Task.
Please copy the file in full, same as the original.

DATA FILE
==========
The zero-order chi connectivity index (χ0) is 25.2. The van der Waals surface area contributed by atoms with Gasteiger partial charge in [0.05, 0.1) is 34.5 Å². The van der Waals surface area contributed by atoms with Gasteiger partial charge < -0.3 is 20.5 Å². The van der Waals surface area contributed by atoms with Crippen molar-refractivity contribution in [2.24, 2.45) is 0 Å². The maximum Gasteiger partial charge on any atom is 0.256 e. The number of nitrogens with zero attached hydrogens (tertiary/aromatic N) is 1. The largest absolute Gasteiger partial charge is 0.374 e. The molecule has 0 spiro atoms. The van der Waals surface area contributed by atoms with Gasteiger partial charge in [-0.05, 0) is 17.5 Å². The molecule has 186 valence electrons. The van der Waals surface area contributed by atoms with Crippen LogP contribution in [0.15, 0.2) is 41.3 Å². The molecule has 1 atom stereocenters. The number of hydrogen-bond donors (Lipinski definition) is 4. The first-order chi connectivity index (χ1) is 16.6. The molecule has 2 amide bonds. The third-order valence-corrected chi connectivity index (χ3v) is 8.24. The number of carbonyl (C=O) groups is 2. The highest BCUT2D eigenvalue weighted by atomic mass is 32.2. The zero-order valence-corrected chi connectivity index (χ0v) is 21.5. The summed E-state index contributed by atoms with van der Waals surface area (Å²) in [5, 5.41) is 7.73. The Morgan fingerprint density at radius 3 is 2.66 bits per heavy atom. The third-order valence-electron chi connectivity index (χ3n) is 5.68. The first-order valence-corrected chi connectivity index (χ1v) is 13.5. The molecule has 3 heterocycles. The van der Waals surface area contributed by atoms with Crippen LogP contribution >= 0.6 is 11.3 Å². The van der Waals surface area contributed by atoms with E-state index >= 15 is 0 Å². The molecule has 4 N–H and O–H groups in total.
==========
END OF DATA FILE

The zero-order chi connectivity index (χ0) is 25.2. The van der Waals surface area contributed by atoms with Gasteiger partial charge in [0.05, 0.1) is 34.5 Å². The van der Waals surface area contributed by atoms with Gasteiger partial charge < -0.3 is 20.5 Å². The van der Waals surface area contributed by atoms with Crippen molar-refractivity contribution in [2.24, 2.45) is 0 Å². The maximum Gasteiger partial charge on any atom is 0.256 e. The number of nitrogens with zero attached hydrogens (tertiary/aromatic N) is 1. The largest absolute Gasteiger partial charge is 0.374 e. The molecule has 0 spiro atoms. The van der Waals surface area contributed by atoms with Gasteiger partial charge in [-0.05, 0) is 17.5 Å². The molecule has 186 valence electrons. The van der Waals surface area contributed by atoms with Crippen LogP contribution in [0.15, 0.2) is 41.3 Å². The molecule has 1 atom stereocenters. The number of hydrogen-bond donors (Lipinski definition) is 4. The first-order chi connectivity index (χ1) is 16.6. The molecule has 2 amide bonds. The third-order valence-corrected chi connectivity index (χ3v) is 8.24. The number of carbonyl (C=O) groups is 2. The highest BCUT2D eigenvalue weighted by atomic mass is 32.2. The zero-order valence-corrected chi connectivity index (χ0v) is 21.5. The summed E-state index contributed by atoms with van der Waals surface area (Å²) in [5, 5.41) is 7.73. The Morgan fingerprint density at radius 3 is 2.66 bits per heavy atom. The third-order valence-electron chi connectivity index (χ3n) is 5.68. The first-order valence-corrected chi connectivity index (χ1v) is 13.5. The molecule has 3 heterocycles. The van der Waals surface area contributed by atoms with Crippen LogP contribution >= 0.6 is 11.3 Å². The van der Waals surface area contributed by atoms with E-state index >= 15 is 0 Å². The molecule has 4 N–H and O–H groups in total.